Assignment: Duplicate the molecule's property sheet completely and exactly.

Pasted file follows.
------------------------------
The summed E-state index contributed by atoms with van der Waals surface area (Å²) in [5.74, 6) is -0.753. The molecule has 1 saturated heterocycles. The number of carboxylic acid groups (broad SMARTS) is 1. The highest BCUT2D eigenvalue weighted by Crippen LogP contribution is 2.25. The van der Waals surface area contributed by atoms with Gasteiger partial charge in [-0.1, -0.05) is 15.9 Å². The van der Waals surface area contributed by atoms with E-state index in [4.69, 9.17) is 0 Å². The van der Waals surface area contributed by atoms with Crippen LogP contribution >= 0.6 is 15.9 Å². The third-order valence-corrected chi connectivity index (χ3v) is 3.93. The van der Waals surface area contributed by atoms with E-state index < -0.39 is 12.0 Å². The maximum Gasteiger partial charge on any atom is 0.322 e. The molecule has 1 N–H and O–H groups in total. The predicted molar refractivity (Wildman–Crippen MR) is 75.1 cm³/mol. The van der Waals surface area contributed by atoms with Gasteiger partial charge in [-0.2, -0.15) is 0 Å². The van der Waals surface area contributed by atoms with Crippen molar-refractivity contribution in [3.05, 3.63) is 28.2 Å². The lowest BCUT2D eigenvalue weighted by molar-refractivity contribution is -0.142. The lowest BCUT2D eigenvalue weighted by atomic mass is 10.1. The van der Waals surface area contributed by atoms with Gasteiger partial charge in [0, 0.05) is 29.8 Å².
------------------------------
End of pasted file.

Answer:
The summed E-state index contributed by atoms with van der Waals surface area (Å²) in [5.74, 6) is -0.753. The molecule has 1 saturated heterocycles. The number of carboxylic acid groups (broad SMARTS) is 1. The highest BCUT2D eigenvalue weighted by Crippen LogP contribution is 2.25. The van der Waals surface area contributed by atoms with Gasteiger partial charge in [-0.1, -0.05) is 15.9 Å². The van der Waals surface area contributed by atoms with E-state index in [4.69, 9.17) is 0 Å². The van der Waals surface area contributed by atoms with Crippen LogP contribution >= 0.6 is 15.9 Å². The third-order valence-corrected chi connectivity index (χ3v) is 3.93. The van der Waals surface area contributed by atoms with E-state index < -0.39 is 12.0 Å². The maximum Gasteiger partial charge on any atom is 0.322 e. The molecule has 1 N–H and O–H groups in total. The predicted molar refractivity (Wildman–Crippen MR) is 75.1 cm³/mol. The van der Waals surface area contributed by atoms with Gasteiger partial charge in [-0.2, -0.15) is 0 Å². The van der Waals surface area contributed by atoms with Crippen molar-refractivity contribution in [3.05, 3.63) is 28.2 Å². The lowest BCUT2D eigenvalue weighted by molar-refractivity contribution is -0.142. The lowest BCUT2D eigenvalue weighted by atomic mass is 10.1. The van der Waals surface area contributed by atoms with Gasteiger partial charge in [0, 0.05) is 29.8 Å².